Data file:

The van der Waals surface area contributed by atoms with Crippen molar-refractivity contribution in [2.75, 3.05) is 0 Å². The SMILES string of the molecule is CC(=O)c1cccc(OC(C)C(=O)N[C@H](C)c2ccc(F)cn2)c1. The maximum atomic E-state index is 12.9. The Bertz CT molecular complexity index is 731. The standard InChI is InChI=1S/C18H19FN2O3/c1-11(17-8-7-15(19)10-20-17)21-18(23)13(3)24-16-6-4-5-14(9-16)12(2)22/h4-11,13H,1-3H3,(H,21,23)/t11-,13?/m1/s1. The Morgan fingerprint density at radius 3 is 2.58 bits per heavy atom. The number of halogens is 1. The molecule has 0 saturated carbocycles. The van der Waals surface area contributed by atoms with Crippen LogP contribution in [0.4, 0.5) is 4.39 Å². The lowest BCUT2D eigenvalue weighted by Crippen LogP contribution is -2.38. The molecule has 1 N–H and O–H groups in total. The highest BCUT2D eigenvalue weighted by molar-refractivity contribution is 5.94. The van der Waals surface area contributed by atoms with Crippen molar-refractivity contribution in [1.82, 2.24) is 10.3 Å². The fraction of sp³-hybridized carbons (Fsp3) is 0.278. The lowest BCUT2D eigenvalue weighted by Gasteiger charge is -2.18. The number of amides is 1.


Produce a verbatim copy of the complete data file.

The van der Waals surface area contributed by atoms with Crippen molar-refractivity contribution in [2.75, 3.05) is 0 Å². The SMILES string of the molecule is CC(=O)c1cccc(OC(C)C(=O)N[C@H](C)c2ccc(F)cn2)c1. The maximum atomic E-state index is 12.9. The Bertz CT molecular complexity index is 731. The standard InChI is InChI=1S/C18H19FN2O3/c1-11(17-8-7-15(19)10-20-17)21-18(23)13(3)24-16-6-4-5-14(9-16)12(2)22/h4-11,13H,1-3H3,(H,21,23)/t11-,13?/m1/s1. The Morgan fingerprint density at radius 3 is 2.58 bits per heavy atom. The number of halogens is 1. The molecule has 0 saturated carbocycles. The van der Waals surface area contributed by atoms with Crippen LogP contribution in [0.4, 0.5) is 4.39 Å². The lowest BCUT2D eigenvalue weighted by Crippen LogP contribution is -2.38. The molecule has 1 N–H and O–H groups in total. The highest BCUT2D eigenvalue weighted by molar-refractivity contribution is 5.94. The van der Waals surface area contributed by atoms with Crippen molar-refractivity contribution in [1.82, 2.24) is 10.3 Å². The fraction of sp³-hybridized carbons (Fsp3) is 0.278. The lowest BCUT2D eigenvalue weighted by Gasteiger charge is -2.18. The number of amides is 1.